As diagnosed cases of autism spectrum disorders rise all around the world, the need for pediatric specialists in autism is greater than ever. Unfortunately, since cases of autism can vary widely from child to child, the challenge for any pediatrician to keep up with current research and treatments can be very difficult.
Diagnostic Challenges of ASD
The problem with a proper diagnosis of autism is that the symptoms can fall within the range of many other disorders and diseases. A high-functioning autistic child may seem very similar to a child who has attention deficit disorder, but the treatment for the latter differs greatly from the interventions used to treat pervasive developmental disorders. The symptoms of autism can be subtle, making early diagnosis difficult, and many tests for autism rely heavily on parental observation and input.
Thankfully, more pediatricians are coming up to speed on the current research as the cases of autism skyrocket. In California, for example, the number of cases of autism has risen much faster than expected over the past decade. The state has met the challenge by establishing the Pediatric Specialty Center in San Jose in January of 2009.
A hub for families to meet up with pediatric autism specialists, the center is both a research facility (with clinical services provided by the May Institute) and a place for families to both diagnose and explore treatments for their children. The Good Samaritan Hospital provides the space for the center, and this cooperation between agencies is an echo of the team-based treatments that have proven effective for children with autism.
Pediatric Specialists in Autism as Part of a Team
Because autism is such a challenging disorder, usually the families work with more than one professional after their child is diagnosed. These teams usually include educational specialists, speech and occupational therapists, and medical professionals including pediatric specialists in autism. It is imperative that these people remain focused on the child's specific developmental needs when coming up with a strategy for treatment; occasionally disagreements arise between members of the team who have differing backgrounds and experience with autism. Coming to consensus is usually easier when everyone remembers that the purpose of their team is the well-being of the child, not the promotion of any particular agenda.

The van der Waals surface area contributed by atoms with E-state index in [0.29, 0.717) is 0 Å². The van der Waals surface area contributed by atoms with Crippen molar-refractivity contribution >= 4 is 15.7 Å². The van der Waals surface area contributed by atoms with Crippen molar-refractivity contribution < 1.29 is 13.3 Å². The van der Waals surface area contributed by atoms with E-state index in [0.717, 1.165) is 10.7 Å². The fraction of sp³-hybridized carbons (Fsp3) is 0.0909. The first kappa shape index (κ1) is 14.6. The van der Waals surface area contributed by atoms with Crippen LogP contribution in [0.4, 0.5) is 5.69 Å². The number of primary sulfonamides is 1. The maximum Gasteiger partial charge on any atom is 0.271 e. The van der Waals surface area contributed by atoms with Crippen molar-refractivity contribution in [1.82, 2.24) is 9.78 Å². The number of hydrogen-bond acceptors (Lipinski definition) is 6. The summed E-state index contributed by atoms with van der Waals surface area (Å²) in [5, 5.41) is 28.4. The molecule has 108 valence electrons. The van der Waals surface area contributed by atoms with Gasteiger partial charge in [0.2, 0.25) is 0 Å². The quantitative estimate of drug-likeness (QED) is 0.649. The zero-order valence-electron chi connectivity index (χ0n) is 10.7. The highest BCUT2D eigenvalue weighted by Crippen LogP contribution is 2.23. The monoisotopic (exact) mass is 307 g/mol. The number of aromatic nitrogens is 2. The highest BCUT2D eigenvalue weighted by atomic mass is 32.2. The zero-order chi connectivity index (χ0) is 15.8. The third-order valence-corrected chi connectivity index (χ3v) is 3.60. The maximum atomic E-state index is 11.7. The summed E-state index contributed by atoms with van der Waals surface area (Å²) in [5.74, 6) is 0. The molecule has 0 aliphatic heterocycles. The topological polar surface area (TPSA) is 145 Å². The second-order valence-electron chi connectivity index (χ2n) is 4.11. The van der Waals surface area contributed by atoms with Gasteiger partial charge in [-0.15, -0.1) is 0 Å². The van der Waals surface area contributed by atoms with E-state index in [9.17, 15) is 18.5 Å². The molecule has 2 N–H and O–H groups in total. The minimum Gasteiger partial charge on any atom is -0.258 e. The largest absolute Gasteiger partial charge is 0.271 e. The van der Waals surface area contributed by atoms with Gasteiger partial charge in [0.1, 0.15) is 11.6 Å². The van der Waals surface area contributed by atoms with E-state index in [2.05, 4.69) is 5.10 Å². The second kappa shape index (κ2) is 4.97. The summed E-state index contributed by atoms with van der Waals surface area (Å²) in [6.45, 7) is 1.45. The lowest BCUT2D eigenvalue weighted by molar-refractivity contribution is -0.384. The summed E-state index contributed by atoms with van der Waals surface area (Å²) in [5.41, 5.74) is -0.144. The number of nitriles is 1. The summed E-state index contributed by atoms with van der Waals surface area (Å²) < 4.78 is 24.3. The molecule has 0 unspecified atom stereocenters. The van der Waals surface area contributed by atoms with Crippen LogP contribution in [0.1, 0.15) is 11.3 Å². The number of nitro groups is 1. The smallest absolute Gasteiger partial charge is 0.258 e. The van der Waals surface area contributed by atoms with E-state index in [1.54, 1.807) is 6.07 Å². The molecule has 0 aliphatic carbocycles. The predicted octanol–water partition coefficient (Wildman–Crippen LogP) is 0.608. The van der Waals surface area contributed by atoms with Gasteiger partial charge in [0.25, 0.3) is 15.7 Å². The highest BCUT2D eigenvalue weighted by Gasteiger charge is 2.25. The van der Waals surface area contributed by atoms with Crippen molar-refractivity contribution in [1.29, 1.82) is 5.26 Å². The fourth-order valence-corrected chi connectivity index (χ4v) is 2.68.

When no Specialist is Available
While the ranks of pediatric autism specialists are growing as more and more medical schools offer it as a focus, it still may be difficult for a family to find the right care for their child if they feel he or she might have autism. Several resources are available to help find treatment:
- Online resources such as Autism Speaks or the Autism Society of America have listings of professionals in various areas.
- Local support groups formed by families of children with autism can also be found through online resources such as the MD Junction Autism Support Group and the Autism Support Network.
- Autism Link features a comprehensive list of service providers organized by state.
- Schools often also have connections to support services for children of all levels of autism, and usually have specific administrative staff in charge of streamlining children into the larger school population with the necessary training for teachers.
The best schools for autistic children will have direct links with pediatric autism specialists. They will be an integral part of designing the environment, activities, and curriculum within the school.
Behavior specialists can provide support and guidance in helping to develop appropriate behavioral responses. These specialists are important members of the individual's treatment plan as they develop a viable plan of action.
Therapeutic staff support (TSS) are specially trained therapists who work one-on-one with children. These team members use prompting and interventions specifically outlined in the treatment plan to help the individual reach goals.
Case managers, speech therapists and occupational therapists may also be involved in the treatment plan, depending on the individual needs of the child.
There are alternative treatments for autism that can also be used either instead of or as part of a larger traditional medical regimen of therapy. Examples include special diets created by nutritionists and anti-fungal treatments designed to eliminate the Candida fungus. However, it is imperative that parents consult with professionals before embarking on any treatment themselves. While the family is always an integral part of any autistic child's treatment, they should be part of a team working with experts in the field.